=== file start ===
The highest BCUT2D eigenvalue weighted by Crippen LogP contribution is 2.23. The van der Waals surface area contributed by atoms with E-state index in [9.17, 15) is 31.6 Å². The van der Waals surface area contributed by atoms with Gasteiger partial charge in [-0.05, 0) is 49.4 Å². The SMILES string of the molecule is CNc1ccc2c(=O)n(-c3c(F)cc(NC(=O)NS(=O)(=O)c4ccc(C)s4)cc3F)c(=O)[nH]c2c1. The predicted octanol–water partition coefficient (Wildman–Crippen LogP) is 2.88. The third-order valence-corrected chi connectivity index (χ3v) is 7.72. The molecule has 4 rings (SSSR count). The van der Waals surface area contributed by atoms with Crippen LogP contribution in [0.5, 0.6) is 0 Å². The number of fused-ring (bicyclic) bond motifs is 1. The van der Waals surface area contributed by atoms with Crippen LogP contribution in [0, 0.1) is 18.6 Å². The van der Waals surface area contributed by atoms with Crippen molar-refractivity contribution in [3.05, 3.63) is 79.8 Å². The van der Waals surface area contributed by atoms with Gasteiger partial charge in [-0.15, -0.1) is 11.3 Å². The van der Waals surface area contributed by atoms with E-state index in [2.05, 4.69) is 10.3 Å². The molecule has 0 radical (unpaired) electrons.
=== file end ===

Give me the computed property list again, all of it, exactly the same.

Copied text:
The highest BCUT2D eigenvalue weighted by Crippen LogP contribution is 2.23. The van der Waals surface area contributed by atoms with E-state index in [9.17, 15) is 31.6 Å². The van der Waals surface area contributed by atoms with Gasteiger partial charge in [-0.05, 0) is 49.4 Å². The SMILES string of the molecule is CNc1ccc2c(=O)n(-c3c(F)cc(NC(=O)NS(=O)(=O)c4ccc(C)s4)cc3F)c(=O)[nH]c2c1. The predicted octanol–water partition coefficient (Wildman–Crippen LogP) is 2.88. The third-order valence-corrected chi connectivity index (χ3v) is 7.72. The molecule has 4 rings (SSSR count). The van der Waals surface area contributed by atoms with Crippen LogP contribution in [0.5, 0.6) is 0 Å². The number of fused-ring (bicyclic) bond motifs is 1. The van der Waals surface area contributed by atoms with Crippen LogP contribution in [0, 0.1) is 18.6 Å². The van der Waals surface area contributed by atoms with Crippen molar-refractivity contribution in [3.05, 3.63) is 79.8 Å². The van der Waals surface area contributed by atoms with Gasteiger partial charge in [-0.15, -0.1) is 11.3 Å². The van der Waals surface area contributed by atoms with E-state index in [2.05, 4.69) is 10.3 Å². The molecule has 0 radical (unpaired) electrons.